At the end of the Second World War, Europe was devastated. Almost immediately the leaders of the countries of Western Europe began to consider ways of drawing together in order to providegreater security against threats of attack. By 1957 these ideas had taken the form of the EEC.
The European Union is made of 25 countries committed to work together for peace and prosperity. The flag : The closed circle of twelve yellow stars represents the Union of peoples. This union of these nations was not made without difficulties one of these difficulties was the integration of Britain inthe European union. Britain has hesitated for a long time before entering the EU as a lot of economic, political and social questions occurred. We will discuss about the British point of view on European integration has evolved from the 1950s to the present day.
What was the turning point which made a difference in the British government
and enabled them to enter the European Union?
I-British point of view on the European integration in the 1950s
In the 1950s as we can read in Tony Blaires speech in 2001, we learn that main objection had to do with loss of sovereignty, British governments thought that they would no longer be in control of their own economy. The supra-national nature proposed coal and steel community which has been put in place in 1952 Britain found ituseless as they said that it would be a risk for the employment, but as Tony Blair said il was a success “ and Britain was left behind”.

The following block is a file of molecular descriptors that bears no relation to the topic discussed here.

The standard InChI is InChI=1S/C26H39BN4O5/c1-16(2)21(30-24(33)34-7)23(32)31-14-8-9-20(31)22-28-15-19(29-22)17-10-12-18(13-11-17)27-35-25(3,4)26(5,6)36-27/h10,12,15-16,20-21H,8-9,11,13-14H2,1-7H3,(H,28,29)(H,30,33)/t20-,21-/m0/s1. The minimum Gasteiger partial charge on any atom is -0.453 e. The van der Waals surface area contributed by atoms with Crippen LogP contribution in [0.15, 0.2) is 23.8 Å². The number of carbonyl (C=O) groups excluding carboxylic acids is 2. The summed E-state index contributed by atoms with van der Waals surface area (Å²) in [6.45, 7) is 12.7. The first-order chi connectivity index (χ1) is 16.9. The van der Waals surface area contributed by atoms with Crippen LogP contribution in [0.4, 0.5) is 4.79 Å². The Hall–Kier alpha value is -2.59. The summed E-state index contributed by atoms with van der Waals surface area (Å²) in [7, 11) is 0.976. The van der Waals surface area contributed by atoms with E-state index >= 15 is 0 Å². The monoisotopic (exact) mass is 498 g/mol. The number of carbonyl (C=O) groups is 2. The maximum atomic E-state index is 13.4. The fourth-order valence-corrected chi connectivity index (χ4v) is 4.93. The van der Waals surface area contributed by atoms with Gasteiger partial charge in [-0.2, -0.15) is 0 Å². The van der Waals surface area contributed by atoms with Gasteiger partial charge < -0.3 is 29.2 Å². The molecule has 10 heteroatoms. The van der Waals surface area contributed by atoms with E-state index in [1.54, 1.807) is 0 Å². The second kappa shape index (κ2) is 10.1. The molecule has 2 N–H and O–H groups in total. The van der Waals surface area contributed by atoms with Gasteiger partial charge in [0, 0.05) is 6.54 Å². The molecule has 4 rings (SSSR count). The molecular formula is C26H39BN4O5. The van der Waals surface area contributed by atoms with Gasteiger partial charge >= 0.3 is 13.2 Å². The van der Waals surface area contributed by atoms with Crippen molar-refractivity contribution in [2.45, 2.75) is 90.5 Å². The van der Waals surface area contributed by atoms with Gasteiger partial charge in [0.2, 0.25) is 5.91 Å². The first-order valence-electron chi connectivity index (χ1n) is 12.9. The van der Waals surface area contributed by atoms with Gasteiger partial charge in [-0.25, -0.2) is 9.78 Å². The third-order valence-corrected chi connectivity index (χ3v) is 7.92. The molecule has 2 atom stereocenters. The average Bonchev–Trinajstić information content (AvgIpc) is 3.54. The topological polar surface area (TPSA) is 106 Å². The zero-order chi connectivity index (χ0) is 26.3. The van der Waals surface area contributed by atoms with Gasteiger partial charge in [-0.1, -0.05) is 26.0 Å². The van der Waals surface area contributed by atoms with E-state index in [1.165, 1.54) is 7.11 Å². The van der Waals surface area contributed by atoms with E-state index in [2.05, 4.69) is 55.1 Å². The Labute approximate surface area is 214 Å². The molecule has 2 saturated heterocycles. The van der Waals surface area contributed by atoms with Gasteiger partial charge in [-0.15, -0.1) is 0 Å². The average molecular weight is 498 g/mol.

Their was the fear that they're relationship with the commonwealth would be ruined as they believed that with a population of around 800 million, seemed a more promising market that the EEC.
Britain refused to enter the EEC as for the importance of itscommercial, political and, even, sentimental bonds with its colonies and former colonies, most of them integrated in the Commonwealth, furthermore the British government defended the establishment of a free trade area, in which the internal customs rights were abolished, but national governments would maintain their competences of enacting their own tariffs with regard to third countries. Britain wastotally opposed to embarking on a project whose long-term aim was to surrender the sovereignty of national states to supranational European institutions. In other words, the British were, and many of them still remain, very far from the objective of an European political union.
After negotiations to integrate Britain in the EEC broke down, the British government proposed the foundation of theEuropean Free Trade Association (EFTA), Sweden, Switzerland, Norway, Denmark, Austria and Portugal joined to that new organisation. It fell far short of any project of political integration, and constituted a mere free trade area.
II- Britain application to the EEC
a) The reasons they applied
Shortly, Britain realized its mistake. Whereas the EEC witnessed a spectacular economic growth, withgrowth rates in the sixties clearly superior to those in America, Great Britain continued its downward trend in relation to the Continent. As Tony Blair says in his speech Europe was in Britain interest, as today nearly sixty per cent of british trade is with the rest of Europe. The common wealth in spite of it's huge population, had nothing like the same purchasing power as the EEC, ,in addition tothat with the colonies gaining there independence there was no guarantee that the trade would last. Another argument put forward was that once britain joined, competition from EEC members would stimulate British industries as Tony Blair says « our membership of the Eu is crucial to attracting foreign direct investment to the UK ».
b) An integration with several opposition
One of the main...